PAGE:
The concept behind the Lobster Pound is a bit unusual, even for the most rabid food enthusiast: Gorham drives up to southern Maine (to towns such as Kittery and Wells) on Thursdays, and trucks back iced cratefuls of live lobsters for the weekend. He purchases them directly from local fishermen, right out of the Maine seawater. By the time Gorham returns to Red Hook, the lobsters have only been out of the water for 5 to 6 hours. Upon arrival at the shop, they are immediately transferred to Gorham’s personally-crafted lobster tanks. He worked with a biologist to mimic Maine seawater through the addition of elements like salt and crushed coral, and maintains a water temperature of 38 degrees. 

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It’s obvious within minutes of meeting Gorham that the Lobster Pound is a labor of love. He describes the long drive to Maine as relaxing, and recounts how he used to go lobstering for fun while spending time at his wife’s home there. While he recently realized he could turn his hobby into a money-making endeavor, Gorham stresses that he does his best to bring down just enough lobsters to fill the weekly orders, so that waste of extra lobsters is prevented. This is why it’s best to place orders by Thursday for the upcoming weekend, before Gorham makes the trip to Maine and starts purchasing them. The shop opens for pick-ups on Friday, and closes when the lobsters are sold out.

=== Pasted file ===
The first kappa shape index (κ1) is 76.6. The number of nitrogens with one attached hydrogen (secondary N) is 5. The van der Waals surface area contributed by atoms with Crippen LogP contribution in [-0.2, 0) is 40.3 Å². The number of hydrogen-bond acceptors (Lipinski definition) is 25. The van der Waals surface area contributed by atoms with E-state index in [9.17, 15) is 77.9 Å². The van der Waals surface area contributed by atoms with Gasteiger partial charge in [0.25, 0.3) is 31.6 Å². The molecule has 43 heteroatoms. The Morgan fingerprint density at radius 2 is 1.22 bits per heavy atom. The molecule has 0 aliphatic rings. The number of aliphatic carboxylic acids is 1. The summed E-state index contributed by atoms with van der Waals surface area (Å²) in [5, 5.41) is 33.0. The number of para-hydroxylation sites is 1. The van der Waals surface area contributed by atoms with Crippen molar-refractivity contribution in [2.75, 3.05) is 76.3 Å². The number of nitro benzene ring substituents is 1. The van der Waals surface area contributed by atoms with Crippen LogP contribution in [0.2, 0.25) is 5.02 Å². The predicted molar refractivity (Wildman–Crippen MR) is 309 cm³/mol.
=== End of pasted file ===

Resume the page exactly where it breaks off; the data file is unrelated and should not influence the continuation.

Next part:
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When Jim and I asked for advice on how we should cook the two 1-1/2 pound lobsters we had ordered, Gorham told us just to steam them in 4 inches of salted water for 6 to 8 minutes. Before we left, he packed up some Maine seaweed for us, and told us to use just a bit of it in place of sea salt.